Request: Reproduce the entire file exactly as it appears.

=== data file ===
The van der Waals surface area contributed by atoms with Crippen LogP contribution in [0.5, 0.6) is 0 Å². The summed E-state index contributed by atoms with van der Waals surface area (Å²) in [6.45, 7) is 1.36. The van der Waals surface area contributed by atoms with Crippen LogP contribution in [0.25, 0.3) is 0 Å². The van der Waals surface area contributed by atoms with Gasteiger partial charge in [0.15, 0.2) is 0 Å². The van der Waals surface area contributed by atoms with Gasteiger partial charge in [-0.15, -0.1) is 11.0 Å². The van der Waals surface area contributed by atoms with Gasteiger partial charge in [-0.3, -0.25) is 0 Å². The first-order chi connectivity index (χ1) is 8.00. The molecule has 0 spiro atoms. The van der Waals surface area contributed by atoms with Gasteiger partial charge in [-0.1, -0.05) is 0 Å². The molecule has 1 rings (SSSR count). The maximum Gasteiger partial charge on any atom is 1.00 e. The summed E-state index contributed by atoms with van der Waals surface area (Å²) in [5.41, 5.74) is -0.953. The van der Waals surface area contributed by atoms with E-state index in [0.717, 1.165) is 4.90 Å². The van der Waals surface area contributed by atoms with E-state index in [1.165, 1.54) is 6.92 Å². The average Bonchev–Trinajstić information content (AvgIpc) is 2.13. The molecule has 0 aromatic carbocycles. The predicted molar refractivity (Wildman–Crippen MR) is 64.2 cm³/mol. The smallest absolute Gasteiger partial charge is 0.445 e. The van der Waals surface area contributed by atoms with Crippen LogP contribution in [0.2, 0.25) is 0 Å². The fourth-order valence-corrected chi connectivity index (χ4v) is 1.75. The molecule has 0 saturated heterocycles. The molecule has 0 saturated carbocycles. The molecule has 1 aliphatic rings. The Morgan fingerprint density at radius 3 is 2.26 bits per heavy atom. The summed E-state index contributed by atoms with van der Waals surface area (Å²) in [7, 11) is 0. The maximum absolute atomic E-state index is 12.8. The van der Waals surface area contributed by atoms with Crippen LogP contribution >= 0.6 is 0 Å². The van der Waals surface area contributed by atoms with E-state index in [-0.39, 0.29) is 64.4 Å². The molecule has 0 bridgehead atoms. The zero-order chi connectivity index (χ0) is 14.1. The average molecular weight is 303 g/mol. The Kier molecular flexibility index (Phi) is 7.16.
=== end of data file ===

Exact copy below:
The van der Waals surface area contributed by atoms with Crippen LogP contribution in [0.5, 0.6) is 0 Å². The summed E-state index contributed by atoms with van der Waals surface area (Å²) in [6.45, 7) is 1.36. The van der Waals surface area contributed by atoms with Crippen LogP contribution in [0.25, 0.3) is 0 Å². The van der Waals surface area contributed by atoms with Gasteiger partial charge in [0.15, 0.2) is 0 Å². The van der Waals surface area contributed by atoms with Gasteiger partial charge in [-0.15, -0.1) is 11.0 Å². The van der Waals surface area contributed by atoms with Gasteiger partial charge in [-0.3, -0.25) is 0 Å². The first-order chi connectivity index (χ1) is 8.00. The molecule has 0 spiro atoms. The van der Waals surface area contributed by atoms with Gasteiger partial charge in [-0.1, -0.05) is 0 Å². The molecule has 1 rings (SSSR count). The maximum Gasteiger partial charge on any atom is 1.00 e. The summed E-state index contributed by atoms with van der Waals surface area (Å²) in [5.41, 5.74) is -0.953. The van der Waals surface area contributed by atoms with E-state index in [0.717, 1.165) is 4.90 Å². The van der Waals surface area contributed by atoms with E-state index in [1.165, 1.54) is 6.92 Å². The average Bonchev–Trinajstić information content (AvgIpc) is 2.13. The molecule has 0 aromatic carbocycles. The predicted molar refractivity (Wildman–Crippen MR) is 64.2 cm³/mol. The smallest absolute Gasteiger partial charge is 0.445 e. The van der Waals surface area contributed by atoms with Crippen LogP contribution in [0.2, 0.25) is 0 Å². The fourth-order valence-corrected chi connectivity index (χ4v) is 1.75. The molecule has 0 saturated heterocycles. The molecule has 0 saturated carbocycles. The molecule has 1 aliphatic rings. The Morgan fingerprint density at radius 3 is 2.26 bits per heavy atom. The summed E-state index contributed by atoms with van der Waals surface area (Å²) in [7, 11) is 0. The maximum absolute atomic E-state index is 12.8. The van der Waals surface area contributed by atoms with Crippen LogP contribution >= 0.6 is 0 Å². The van der Waals surface area contributed by atoms with E-state index in [-0.39, 0.29) is 64.4 Å². The molecule has 0 bridgehead atoms. The zero-order chi connectivity index (χ0) is 14.1. The average molecular weight is 303 g/mol. The Kier molecular flexibility index (Phi) is 7.16.